The Investec Ashes 2013

Pietersen injury main England issue

Andrew McGlashan

July 27, 2013

Comments: 14 | Text size: A | A

James Taylor plays through the off side, Sussex v Australians, Tour match, Hove, 2nd day, July 27, 2013
James Taylor is the frontrunner to replace Kevin Pietersen if injury rules him out of the Old Trafford Test © PA Photos

England's selectors are likely to delay a decision on Kevin Pietersen's availability for the third Investec Test at Old Trafford by naming him in an expanded squad on Sunday morning, which will include batting cover in case his calf strain does not recover.

Pietersen has been undergoing extensive treatment since picking up the injury on the second day of the Lord's Test, and is likely to be given another couple of days to show whether he will be able to get through five days in Manchester. Had these been back-to-back Tests, Pietersen would have been ruled out, but the 10-day break has worked in his favour.

England, though, will not take any risks, and are unlikely to be overly concerned should Pietersen's injury keep him out. He remains a crucial asset to the team, but apart from an important 64 in the second innings at Trent Bridge, has had a stuttering start to the Ashes series, and England will feel they can cover for his absence.

James Taylor, currently playing for Sussex against the Australians, remains the leading candidate to provide batting cover (and come into the side if required), and was unbeaten on 64 at the end of the second day.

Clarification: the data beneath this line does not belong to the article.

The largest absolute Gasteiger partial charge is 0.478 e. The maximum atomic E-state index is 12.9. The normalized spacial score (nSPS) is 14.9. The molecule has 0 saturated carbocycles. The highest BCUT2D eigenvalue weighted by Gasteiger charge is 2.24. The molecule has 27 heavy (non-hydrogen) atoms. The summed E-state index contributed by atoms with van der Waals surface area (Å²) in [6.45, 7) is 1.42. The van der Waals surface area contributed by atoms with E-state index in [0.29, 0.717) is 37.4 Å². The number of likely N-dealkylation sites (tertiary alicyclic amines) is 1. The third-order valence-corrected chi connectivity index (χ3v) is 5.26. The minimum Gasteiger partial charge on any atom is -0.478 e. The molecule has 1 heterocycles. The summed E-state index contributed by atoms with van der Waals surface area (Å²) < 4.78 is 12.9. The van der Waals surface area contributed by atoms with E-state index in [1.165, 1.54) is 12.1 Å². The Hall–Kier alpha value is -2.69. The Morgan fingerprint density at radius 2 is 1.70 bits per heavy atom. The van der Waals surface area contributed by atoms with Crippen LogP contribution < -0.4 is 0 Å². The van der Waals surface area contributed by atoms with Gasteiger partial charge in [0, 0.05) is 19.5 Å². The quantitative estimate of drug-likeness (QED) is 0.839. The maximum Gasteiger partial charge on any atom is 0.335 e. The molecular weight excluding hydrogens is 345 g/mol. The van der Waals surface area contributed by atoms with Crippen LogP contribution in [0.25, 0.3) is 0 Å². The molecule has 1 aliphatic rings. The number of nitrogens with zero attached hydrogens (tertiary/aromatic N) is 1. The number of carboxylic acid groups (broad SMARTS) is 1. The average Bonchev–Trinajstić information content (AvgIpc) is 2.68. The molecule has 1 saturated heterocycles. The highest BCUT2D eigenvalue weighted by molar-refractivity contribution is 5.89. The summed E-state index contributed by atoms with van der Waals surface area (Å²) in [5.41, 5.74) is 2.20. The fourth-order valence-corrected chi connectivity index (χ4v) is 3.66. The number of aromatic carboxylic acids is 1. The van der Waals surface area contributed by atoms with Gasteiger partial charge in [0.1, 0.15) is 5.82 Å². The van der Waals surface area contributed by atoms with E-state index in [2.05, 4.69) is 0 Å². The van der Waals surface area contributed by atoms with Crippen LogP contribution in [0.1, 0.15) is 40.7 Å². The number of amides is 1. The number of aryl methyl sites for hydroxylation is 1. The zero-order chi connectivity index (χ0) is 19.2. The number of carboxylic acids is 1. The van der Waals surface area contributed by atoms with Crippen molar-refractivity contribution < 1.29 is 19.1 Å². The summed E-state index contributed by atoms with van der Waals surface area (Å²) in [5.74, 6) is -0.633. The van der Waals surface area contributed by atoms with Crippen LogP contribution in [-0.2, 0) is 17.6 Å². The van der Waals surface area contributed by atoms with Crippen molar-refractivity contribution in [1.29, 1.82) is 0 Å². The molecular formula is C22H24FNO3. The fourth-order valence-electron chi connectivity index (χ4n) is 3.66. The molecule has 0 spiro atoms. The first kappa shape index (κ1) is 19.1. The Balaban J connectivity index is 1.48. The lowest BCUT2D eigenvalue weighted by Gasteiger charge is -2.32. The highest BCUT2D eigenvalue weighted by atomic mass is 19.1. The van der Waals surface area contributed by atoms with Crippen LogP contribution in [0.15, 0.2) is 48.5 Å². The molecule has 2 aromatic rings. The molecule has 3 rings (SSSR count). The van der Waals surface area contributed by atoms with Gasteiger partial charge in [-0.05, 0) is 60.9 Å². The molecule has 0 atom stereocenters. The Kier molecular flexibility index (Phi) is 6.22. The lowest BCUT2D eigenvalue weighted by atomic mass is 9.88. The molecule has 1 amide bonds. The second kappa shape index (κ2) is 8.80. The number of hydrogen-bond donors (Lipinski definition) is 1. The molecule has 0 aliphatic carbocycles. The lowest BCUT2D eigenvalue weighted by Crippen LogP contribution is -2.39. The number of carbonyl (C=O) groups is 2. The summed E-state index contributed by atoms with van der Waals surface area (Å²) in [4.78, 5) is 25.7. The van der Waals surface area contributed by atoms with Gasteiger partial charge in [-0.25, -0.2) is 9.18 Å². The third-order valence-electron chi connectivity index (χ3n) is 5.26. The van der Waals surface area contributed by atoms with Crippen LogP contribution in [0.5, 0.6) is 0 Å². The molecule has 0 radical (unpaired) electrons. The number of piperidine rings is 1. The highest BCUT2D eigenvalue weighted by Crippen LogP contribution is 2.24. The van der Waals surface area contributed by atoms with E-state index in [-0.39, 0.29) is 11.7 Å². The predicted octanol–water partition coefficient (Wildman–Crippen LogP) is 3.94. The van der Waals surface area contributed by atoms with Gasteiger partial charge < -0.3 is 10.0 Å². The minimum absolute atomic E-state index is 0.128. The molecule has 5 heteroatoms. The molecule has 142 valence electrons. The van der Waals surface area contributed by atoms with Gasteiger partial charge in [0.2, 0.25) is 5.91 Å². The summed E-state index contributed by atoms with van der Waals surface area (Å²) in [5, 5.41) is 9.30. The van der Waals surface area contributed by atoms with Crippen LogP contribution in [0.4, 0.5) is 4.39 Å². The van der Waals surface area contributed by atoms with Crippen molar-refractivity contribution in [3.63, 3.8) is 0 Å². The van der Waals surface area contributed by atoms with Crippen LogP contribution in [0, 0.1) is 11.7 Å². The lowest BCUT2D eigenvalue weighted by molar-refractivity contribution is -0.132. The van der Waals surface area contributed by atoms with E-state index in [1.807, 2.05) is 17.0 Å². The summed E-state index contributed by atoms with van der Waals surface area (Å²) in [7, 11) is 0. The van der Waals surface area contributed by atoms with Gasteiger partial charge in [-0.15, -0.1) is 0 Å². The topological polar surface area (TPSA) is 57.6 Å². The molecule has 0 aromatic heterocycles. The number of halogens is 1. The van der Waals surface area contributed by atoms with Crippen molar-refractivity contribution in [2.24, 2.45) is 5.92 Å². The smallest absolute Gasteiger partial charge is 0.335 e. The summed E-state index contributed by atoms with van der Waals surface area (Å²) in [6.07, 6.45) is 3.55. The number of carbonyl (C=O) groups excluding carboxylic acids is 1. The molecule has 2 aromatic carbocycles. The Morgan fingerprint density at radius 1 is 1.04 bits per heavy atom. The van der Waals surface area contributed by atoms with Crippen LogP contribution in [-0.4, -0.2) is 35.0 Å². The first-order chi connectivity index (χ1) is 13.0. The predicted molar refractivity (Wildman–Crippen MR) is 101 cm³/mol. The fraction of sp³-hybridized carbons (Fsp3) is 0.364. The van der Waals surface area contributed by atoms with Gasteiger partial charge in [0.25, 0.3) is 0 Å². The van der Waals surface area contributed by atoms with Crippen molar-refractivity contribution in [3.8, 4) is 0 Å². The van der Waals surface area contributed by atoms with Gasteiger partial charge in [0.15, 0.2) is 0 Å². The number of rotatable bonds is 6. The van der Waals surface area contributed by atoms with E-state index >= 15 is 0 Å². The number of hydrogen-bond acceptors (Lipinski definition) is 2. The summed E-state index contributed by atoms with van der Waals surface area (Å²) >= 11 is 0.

It would be a quirk of fate if it were to be Taylor who replaced Pietersen, given the stories that emerged following his Test debut against South Africa, at Headingley last year, where he had an extended partnership with Pietersen, although may not have overly impressed his senior team-mate.

After being abruptly dropped after his two appearances against South Africa, and not even named in the England performance squad at the start of the season, Taylor was told to churn out the runs at domestic level and work on some technical flaws which concerned the selectors, specifically his ability to handle deliveries outside off stump.

His performances for Nottinghamshire, where he has made 824 runs at 58.85 in the Championship, mean he has done all he can at county level to make the selectors consider him again.

The other batsmen who would perhaps come under consideration all have significant issues against a call-up. Eoin Morgan has yet to play first-class cricket this season (although he did train with England during the Lord's Test), Ravi Bopara has picked up a side strain which has prevented him from bowling and playing in Essex's recent Championship match against Leicestershire, while Nick Compton, dropped shortly before the Ashes began, is not a like-for-like middle-order replacement.

Given England's healthy position in the series, and the success of the bowling attack at Lord's, there is no overwhelming need to tinker with the bowlers, although the conditions at Old Trafford will be taken into consideration. In the past, before the square was turned to face north-south instead of east-west, it was renowned for pace, bounce and, later in the match, spin.

The pace element remains a slightly unknown factor on the new pitches - although last year's Twenty20 against South Africa saw the ball flying through from the quicks - but there has been plenty of evidence that spin remains a key weapon. In Lancashire's previous Championship game against Glamorgan, Simon Kerrigan, the left-arm spinner, took 12 wickets in the match.